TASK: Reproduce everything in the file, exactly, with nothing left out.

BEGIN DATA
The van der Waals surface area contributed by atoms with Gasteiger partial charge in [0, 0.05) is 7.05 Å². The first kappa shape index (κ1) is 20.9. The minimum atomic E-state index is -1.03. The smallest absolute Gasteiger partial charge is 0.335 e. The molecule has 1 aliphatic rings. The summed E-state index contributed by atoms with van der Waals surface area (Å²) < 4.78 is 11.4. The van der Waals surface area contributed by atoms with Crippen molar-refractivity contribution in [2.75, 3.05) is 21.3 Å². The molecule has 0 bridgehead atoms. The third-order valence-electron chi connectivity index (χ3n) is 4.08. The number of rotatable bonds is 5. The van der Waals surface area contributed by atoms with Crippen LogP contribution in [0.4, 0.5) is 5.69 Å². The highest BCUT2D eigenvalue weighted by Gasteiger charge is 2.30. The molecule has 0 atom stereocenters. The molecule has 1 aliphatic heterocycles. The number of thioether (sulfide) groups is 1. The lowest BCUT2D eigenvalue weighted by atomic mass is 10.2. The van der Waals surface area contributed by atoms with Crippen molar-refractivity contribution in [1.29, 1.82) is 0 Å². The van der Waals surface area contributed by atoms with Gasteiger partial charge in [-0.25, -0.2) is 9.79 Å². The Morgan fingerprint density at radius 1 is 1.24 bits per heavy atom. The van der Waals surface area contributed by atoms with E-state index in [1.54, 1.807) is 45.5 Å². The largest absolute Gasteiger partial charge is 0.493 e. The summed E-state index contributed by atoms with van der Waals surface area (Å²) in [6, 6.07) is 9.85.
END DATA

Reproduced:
The van der Waals surface area contributed by atoms with Gasteiger partial charge in [0, 0.05) is 7.05 Å². The first kappa shape index (κ1) is 20.9. The minimum atomic E-state index is -1.03. The smallest absolute Gasteiger partial charge is 0.335 e. The molecule has 1 aliphatic rings. The summed E-state index contributed by atoms with van der Waals surface area (Å²) < 4.78 is 11.4. The van der Waals surface area contributed by atoms with Crippen molar-refractivity contribution in [2.75, 3.05) is 21.3 Å². The molecule has 0 bridgehead atoms. The third-order valence-electron chi connectivity index (χ3n) is 4.08. The number of rotatable bonds is 5. The van der Waals surface area contributed by atoms with Crippen LogP contribution in [0.4, 0.5) is 5.69 Å². The highest BCUT2D eigenvalue weighted by Gasteiger charge is 2.30. The molecule has 0 atom stereocenters. The molecule has 1 aliphatic heterocycles. The number of thioether (sulfide) groups is 1. The lowest BCUT2D eigenvalue weighted by atomic mass is 10.2. The van der Waals surface area contributed by atoms with Crippen molar-refractivity contribution in [1.29, 1.82) is 0 Å². The van der Waals surface area contributed by atoms with Gasteiger partial charge in [-0.25, -0.2) is 9.79 Å². The Morgan fingerprint density at radius 1 is 1.24 bits per heavy atom. The van der Waals surface area contributed by atoms with E-state index in [1.54, 1.807) is 45.5 Å². The largest absolute Gasteiger partial charge is 0.493 e. The summed E-state index contributed by atoms with van der Waals surface area (Å²) in [6, 6.07) is 9.85.